What Does Maritime Mean?

When speaking about the history of colonial empires or explorations that circumnavigate the globe, there are a few words that crop up more than most.

A lot of these can be worked out by the audience, whether that be a reader or a person in a physical audience, but some still elude people. 

Maritime Mean?

This is especially true for words that are only used in one or two capacities.

These specialized words have quite specialized meanings, and unless you work in the specific field in which these words are applied, there is little chance of you having come across them before. 

Take maritime for example. This word is barely heard of in the Midwest or the central Canadian states, but as soon as you head to New England, Newfoundland, or the coasts of North America, it keeps cropping up more and more in conversation.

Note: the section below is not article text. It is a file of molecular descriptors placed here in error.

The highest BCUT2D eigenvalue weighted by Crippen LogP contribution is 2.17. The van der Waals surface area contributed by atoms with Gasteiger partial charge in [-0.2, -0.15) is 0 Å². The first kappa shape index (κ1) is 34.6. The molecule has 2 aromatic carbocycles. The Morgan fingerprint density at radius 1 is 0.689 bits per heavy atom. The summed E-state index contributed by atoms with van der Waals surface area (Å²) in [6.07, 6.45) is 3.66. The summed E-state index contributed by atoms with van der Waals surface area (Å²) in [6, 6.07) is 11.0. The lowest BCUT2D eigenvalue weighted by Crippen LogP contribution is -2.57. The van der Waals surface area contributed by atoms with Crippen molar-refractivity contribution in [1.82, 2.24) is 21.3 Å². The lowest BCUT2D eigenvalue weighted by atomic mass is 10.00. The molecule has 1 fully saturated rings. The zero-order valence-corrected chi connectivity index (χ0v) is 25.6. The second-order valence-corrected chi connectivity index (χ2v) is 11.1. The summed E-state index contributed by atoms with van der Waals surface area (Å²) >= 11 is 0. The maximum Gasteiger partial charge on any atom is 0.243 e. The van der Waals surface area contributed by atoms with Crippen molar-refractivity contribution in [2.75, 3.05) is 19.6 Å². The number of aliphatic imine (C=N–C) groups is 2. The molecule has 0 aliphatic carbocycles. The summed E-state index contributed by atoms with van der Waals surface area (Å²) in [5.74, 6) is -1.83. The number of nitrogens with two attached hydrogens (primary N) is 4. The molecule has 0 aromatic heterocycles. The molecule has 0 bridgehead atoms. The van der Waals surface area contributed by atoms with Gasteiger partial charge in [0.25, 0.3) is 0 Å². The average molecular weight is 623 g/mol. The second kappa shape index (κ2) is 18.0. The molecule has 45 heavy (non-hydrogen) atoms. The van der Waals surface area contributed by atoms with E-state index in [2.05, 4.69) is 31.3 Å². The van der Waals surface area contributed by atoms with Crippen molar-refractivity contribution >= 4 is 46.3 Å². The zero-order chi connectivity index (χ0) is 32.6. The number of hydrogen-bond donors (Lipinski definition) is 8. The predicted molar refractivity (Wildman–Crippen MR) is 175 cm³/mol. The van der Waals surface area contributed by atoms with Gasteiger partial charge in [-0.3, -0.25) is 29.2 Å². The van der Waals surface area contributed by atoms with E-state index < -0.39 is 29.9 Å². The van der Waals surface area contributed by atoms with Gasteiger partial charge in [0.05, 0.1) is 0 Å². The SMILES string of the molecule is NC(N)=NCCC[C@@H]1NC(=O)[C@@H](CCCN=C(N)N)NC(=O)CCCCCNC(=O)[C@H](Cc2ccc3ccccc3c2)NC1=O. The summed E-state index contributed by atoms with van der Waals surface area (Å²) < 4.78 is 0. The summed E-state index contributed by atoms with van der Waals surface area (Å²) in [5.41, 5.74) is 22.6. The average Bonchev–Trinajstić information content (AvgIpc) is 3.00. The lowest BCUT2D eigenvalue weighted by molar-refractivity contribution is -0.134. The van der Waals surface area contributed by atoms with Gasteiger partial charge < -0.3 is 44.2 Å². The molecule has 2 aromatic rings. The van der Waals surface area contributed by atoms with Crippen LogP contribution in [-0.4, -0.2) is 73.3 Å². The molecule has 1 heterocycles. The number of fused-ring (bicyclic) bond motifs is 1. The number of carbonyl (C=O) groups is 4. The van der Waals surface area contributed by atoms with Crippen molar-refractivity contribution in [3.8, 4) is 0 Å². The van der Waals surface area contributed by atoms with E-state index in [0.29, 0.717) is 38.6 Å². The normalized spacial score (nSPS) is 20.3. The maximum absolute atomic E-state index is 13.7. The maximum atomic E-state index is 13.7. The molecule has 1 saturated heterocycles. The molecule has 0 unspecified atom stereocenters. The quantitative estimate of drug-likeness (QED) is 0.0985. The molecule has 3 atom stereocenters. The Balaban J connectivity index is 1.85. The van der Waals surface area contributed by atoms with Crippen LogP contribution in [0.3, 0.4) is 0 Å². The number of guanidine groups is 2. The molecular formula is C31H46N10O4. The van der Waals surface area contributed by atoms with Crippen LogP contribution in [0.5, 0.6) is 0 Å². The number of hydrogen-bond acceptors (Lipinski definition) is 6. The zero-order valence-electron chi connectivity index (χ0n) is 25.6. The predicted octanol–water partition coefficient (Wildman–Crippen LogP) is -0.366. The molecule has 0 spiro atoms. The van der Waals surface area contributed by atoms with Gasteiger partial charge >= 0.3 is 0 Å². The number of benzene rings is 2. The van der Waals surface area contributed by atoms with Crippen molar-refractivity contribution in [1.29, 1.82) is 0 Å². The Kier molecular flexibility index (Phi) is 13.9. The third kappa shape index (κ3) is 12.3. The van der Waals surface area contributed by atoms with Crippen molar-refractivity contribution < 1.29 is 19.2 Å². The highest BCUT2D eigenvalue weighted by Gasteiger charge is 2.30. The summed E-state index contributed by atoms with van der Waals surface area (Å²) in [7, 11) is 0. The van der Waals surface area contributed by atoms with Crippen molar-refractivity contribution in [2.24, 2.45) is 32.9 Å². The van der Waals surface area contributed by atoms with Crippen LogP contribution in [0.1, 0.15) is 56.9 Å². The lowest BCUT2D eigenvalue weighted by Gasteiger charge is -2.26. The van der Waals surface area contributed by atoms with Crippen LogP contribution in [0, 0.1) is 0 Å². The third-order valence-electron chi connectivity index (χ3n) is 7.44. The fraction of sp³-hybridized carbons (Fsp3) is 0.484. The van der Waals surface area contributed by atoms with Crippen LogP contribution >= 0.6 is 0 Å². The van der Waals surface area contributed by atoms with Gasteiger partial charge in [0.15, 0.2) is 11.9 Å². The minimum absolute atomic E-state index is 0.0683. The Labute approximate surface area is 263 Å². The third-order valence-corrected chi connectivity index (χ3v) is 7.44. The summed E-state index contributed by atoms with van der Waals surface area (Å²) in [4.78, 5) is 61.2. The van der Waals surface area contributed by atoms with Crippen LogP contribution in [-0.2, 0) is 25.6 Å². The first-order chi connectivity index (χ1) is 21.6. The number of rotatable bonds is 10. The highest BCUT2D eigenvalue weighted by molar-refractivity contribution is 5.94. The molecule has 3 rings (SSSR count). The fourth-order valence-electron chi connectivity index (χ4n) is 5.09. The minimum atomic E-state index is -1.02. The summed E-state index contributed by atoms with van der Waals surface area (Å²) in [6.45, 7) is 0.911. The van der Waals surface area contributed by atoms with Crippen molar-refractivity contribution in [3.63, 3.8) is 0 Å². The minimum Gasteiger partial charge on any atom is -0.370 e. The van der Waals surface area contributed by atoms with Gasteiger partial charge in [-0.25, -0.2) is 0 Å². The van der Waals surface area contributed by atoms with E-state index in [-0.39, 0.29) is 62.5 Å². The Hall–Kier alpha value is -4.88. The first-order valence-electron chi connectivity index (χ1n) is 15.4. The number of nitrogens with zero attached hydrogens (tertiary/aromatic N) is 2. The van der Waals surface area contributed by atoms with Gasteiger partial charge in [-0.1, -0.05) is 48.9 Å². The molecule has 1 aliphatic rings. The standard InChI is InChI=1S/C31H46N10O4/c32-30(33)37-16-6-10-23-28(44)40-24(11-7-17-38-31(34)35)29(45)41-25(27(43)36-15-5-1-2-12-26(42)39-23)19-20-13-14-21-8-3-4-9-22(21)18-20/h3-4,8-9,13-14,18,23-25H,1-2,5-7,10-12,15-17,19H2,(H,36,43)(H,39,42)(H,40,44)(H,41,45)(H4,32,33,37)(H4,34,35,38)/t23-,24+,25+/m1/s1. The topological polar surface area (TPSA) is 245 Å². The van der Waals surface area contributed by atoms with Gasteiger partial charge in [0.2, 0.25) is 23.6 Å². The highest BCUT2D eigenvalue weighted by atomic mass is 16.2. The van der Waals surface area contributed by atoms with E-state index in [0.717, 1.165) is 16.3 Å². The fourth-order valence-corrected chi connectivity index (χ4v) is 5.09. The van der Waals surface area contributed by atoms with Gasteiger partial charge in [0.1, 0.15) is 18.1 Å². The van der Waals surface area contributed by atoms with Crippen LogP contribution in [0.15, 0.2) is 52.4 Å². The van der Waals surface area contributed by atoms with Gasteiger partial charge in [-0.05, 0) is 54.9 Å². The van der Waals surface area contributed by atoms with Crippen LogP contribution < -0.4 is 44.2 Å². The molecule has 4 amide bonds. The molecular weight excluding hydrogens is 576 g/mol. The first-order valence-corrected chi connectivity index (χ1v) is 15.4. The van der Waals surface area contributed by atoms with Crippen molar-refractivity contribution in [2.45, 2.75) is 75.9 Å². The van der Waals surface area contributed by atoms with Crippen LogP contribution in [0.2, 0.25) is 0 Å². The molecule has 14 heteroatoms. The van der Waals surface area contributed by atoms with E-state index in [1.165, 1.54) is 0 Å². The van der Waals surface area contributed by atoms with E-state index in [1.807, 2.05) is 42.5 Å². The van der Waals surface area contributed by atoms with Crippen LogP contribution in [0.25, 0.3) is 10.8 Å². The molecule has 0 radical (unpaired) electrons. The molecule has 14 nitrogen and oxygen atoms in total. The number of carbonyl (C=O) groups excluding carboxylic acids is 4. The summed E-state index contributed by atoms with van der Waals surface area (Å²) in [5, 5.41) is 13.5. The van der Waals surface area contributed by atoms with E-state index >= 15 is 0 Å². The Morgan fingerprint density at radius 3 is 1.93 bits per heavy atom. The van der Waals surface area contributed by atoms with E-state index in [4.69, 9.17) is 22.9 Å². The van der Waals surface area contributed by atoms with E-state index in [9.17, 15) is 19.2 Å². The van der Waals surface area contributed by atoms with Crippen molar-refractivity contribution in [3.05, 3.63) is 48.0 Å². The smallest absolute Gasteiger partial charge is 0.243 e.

So, what is maritime? What does it mean? 

In this article, we will take a closer look at this word, at its history, and give you the lowdown about the meaning behind maritime. 

The Meaning Of Maritime

Maritime has several definitions, all of which relate back to ships and seafaring, but the standard definition is ‘connected to the sea’.

However, being on land or on water doesn’t change the definition much at all. In fact, if anything, it makes maritime even more applicable to a number of situations.

For instance, when talking about the ocean, any boat that travels along the surface of it is considered maritime, no matter how far inland they travel.